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Sister of teen who died by suicide calls on Edmonton Catholic schools to tackle bullying

WATCH ABOVE: The Edmonton Catholic school board discussed the issue of bullying in schools as well as the topic of school fees at a public board hearing Tuesday. Laurel Gregory reports.

The sister of a 14-year-old boy who killed himself earlier this month made an emotional address to the Edmonton Catholic School District (ECSD) at its first public board hearing of the year on Tuesday.

Chloe Dizon presented the ECSD with a petition with more than 4,000 signatures, calling on the school board to address bullying at the school her brother Ethan attended, St. Thomas More Catholic Junior High School. She said another student at the school also died by suicide in the fall, a claim the ECSD later confirmed with Global News.

Dizon launched the online petition calling for an investigation into the school a day after her brother died. In the online post, she said while it’s not known what motivated her brother and the other student to take their own lives, she also attended the same school and “witnessed discrimination among the students.”

“I ask the Edmonton Catholic School District and the City of Edmonton to open an investigation into St. Thomas More Catholic Junior High, to not only expose the harsh bullying environment and the elitist attitude found in the Sports Academy but also the clear favouritism towards major student athletes and the Sports Academy,” Dizon’s post read. She also alleged the school has an issue with “rampant bullying, often unchecked by the school administration.”

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After Dizon addressed the board, ECSD Supt. Joan Carr said an “extensive” internal investigation is already underway and that there “hasn’t been any indication that bullying played a role in Ethan’s death.”

“We have also talked with Ethan’s closest friends and they have no idea why he took his life,” Carr said. “In response to allegations in the petition of bullying, at the school, the school has personally phoned all 430 families that attend the school to see what supports they or their children may require and to identify any issues that students are experiencing which need to be addressed.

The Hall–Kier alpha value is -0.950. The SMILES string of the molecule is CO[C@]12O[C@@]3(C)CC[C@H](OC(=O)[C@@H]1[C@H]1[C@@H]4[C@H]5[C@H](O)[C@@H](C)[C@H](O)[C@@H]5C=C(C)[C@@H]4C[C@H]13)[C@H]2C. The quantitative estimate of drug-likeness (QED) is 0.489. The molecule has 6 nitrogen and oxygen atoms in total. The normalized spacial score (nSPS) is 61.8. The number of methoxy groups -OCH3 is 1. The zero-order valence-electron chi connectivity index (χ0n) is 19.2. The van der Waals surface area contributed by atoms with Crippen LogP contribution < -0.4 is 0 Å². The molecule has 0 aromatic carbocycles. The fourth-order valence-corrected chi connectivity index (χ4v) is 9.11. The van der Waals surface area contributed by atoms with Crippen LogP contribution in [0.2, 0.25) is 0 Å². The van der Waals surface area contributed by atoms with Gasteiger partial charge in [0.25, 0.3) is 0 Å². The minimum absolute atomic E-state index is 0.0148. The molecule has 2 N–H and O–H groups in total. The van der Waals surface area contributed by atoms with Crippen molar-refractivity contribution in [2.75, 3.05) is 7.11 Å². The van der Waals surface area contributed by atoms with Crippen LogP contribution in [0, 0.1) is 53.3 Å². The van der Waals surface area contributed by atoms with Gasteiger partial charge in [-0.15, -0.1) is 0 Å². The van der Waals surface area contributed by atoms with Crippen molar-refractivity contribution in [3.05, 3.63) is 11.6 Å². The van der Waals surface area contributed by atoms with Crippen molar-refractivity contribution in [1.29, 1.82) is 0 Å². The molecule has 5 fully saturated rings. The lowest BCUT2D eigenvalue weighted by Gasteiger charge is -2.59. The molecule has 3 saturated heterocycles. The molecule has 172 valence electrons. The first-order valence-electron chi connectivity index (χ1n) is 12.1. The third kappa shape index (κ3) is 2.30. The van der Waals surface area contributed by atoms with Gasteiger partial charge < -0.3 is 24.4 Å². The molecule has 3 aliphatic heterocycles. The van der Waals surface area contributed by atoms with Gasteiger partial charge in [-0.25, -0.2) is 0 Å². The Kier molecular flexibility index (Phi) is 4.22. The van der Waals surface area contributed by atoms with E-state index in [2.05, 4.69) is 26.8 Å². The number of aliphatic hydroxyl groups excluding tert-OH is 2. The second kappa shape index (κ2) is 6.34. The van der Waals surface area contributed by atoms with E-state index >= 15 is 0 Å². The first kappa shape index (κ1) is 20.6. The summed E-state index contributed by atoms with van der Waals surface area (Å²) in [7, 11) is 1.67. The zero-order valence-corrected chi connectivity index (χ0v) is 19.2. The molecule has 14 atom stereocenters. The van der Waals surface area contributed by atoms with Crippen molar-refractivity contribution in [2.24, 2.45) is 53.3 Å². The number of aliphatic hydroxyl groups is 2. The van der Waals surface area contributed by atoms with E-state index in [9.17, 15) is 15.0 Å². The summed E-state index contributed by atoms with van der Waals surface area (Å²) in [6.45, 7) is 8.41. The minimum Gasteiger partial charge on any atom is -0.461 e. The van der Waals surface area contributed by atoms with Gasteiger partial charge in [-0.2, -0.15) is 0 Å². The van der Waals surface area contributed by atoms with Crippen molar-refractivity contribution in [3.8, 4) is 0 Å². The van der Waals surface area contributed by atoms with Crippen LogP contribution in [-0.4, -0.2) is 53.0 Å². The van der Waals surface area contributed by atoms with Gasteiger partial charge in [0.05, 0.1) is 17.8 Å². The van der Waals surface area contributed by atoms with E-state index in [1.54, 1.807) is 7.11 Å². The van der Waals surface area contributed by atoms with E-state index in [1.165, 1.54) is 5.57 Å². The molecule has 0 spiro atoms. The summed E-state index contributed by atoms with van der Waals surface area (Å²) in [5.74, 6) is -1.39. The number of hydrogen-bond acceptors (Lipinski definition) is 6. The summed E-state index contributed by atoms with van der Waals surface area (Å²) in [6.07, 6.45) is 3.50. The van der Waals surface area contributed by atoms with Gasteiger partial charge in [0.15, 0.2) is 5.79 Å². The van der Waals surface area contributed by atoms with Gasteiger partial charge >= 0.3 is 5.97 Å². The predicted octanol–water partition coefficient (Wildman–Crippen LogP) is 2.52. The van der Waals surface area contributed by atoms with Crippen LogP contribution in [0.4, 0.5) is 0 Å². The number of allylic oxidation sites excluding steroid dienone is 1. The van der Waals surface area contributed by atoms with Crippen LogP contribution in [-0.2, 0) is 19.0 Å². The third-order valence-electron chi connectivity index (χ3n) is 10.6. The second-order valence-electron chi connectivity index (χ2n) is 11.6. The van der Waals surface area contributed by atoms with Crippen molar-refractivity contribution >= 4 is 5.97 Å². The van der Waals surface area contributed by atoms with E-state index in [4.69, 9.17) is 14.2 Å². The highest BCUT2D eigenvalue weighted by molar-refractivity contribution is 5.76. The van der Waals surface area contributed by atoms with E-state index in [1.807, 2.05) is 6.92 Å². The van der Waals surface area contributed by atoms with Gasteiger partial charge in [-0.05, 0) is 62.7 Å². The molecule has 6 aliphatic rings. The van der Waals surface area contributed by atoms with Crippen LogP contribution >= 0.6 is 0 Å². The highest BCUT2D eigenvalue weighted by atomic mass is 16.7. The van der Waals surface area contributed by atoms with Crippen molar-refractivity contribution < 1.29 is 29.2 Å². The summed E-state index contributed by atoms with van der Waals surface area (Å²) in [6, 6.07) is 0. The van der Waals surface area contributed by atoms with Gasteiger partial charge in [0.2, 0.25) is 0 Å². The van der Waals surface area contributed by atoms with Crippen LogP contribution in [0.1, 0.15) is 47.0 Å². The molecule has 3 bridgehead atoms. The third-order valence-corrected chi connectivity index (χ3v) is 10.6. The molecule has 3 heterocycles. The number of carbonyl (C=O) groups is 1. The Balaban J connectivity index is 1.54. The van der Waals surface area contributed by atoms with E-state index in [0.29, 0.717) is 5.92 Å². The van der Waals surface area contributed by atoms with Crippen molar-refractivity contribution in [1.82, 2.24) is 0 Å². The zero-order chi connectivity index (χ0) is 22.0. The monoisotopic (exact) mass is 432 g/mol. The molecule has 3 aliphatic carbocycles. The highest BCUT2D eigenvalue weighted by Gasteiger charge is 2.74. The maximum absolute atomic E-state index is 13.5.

“Families responded that they appreciated the contact and felt St. Thomas More School is being misrepresented and are deeply troubled by the effect this is having on their children and the community they love.”

Following her presentation, Dizon told Global News the current investigation is not enough and she wants a third party to investigate the issue to prevent bias. She also said “she would like to see the academy students and the regular program students become integrated like they do in St. Francis Xavier to promote equality among students and prevent bias.”

Dizon added she believes more mental health awareness is needed, especially at junior high schools.

“(Junior high) students are more susceptible (to mental health problems) because of hormone changes – they’re trying to discover who they are, they’re more vulnerable to bullying.”

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The ECSD did not say if it would commit to a third party investigation.

On Wednesday, the parents of the St. Thomas More student who died in the fall, issued a statement to say while they sympathized with the Dizon family’s loss, there was no connection with the death of their son and the death of Ethan Dizon.

You can read the family’s entire statement below. Global News has decided not to include the names of the parents.

Our thoughts and prayers are with the Dizon family during this difficult time. We understand the pain they must be going through, as we too are dealing with the tragic loss of our son. Unfortunately, a connection has been made in the media between these two deaths, and we respectfully ask that this stop. There is no connection between these two very tragic events, and by wrongly linking them together we have felt disrespected and misunderstood.

Our son’s experience at St. Thomas More Junior High was very positive. He enjoyed going to school every day in a healthy and safe school environment that supported both athletics and academics. He benefited greatly from being in a sports academy, and experienced growth and success in many areas because of it. We have greatly appreciated the support that St. Thomas More has shown us, both while our son was a student there, and after he passed away.

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We would appreciate that the media not continue to link these two deaths in any future story, and please respect the privacy of our family as we mourn the loss of our son.